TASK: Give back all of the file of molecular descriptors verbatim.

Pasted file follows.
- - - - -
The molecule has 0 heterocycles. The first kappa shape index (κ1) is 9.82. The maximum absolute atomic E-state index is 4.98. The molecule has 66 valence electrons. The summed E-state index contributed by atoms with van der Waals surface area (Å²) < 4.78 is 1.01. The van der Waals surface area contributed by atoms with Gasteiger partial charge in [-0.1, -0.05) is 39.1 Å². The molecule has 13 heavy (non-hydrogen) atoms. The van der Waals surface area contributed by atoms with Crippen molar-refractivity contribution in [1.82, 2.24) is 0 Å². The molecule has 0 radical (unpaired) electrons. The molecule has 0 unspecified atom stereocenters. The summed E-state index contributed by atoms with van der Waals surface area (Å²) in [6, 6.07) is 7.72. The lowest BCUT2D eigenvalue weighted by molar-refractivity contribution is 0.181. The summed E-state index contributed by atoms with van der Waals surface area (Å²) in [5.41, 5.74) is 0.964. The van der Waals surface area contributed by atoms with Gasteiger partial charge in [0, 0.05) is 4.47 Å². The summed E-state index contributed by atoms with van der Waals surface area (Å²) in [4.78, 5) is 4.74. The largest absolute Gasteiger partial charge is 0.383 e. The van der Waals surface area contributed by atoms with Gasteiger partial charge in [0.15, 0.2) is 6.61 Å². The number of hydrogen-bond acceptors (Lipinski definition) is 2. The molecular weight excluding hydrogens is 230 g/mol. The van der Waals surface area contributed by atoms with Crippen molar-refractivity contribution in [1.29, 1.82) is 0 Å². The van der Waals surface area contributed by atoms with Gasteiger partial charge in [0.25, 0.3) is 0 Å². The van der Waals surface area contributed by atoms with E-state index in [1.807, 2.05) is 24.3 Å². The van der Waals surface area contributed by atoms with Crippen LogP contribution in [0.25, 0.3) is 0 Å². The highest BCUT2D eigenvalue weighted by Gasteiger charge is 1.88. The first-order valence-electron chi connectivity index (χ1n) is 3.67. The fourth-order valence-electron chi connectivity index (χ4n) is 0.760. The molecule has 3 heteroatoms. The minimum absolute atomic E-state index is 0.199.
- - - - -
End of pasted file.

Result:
The molecule has 0 heterocycles. The first kappa shape index (κ1) is 9.82. The maximum absolute atomic E-state index is 4.98. The molecule has 66 valence electrons. The summed E-state index contributed by atoms with van der Waals surface area (Å²) < 4.78 is 1.01. The van der Waals surface area contributed by atoms with Gasteiger partial charge in [-0.1, -0.05) is 39.1 Å². The molecule has 13 heavy (non-hydrogen) atoms. The van der Waals surface area contributed by atoms with Crippen molar-refractivity contribution in [1.82, 2.24) is 0 Å². The molecule has 0 radical (unpaired) electrons. The molecule has 0 unspecified atom stereocenters. The summed E-state index contributed by atoms with van der Waals surface area (Å²) in [6, 6.07) is 7.72. The lowest BCUT2D eigenvalue weighted by molar-refractivity contribution is 0.181. The summed E-state index contributed by atoms with van der Waals surface area (Å²) in [5.41, 5.74) is 0.964. The van der Waals surface area contributed by atoms with Gasteiger partial charge in [0, 0.05) is 4.47 Å². The summed E-state index contributed by atoms with van der Waals surface area (Å²) in [4.78, 5) is 4.74. The largest absolute Gasteiger partial charge is 0.383 e. The van der Waals surface area contributed by atoms with Gasteiger partial charge in [0.15, 0.2) is 6.61 Å². The number of hydrogen-bond acceptors (Lipinski definition) is 2. The molecular weight excluding hydrogens is 230 g/mol. The van der Waals surface area contributed by atoms with Crippen molar-refractivity contribution in [1.29, 1.82) is 0 Å². The van der Waals surface area contributed by atoms with Gasteiger partial charge in [0.25, 0.3) is 0 Å². The van der Waals surface area contributed by atoms with E-state index in [1.807, 2.05) is 24.3 Å². The van der Waals surface area contributed by atoms with Crippen LogP contribution in [0.25, 0.3) is 0 Å². The highest BCUT2D eigenvalue weighted by Gasteiger charge is 1.88. The first-order valence-electron chi connectivity index (χ1n) is 3.67. The fourth-order valence-electron chi connectivity index (χ4n) is 0.760. The molecule has 3 heteroatoms. The minimum absolute atomic E-state index is 0.199.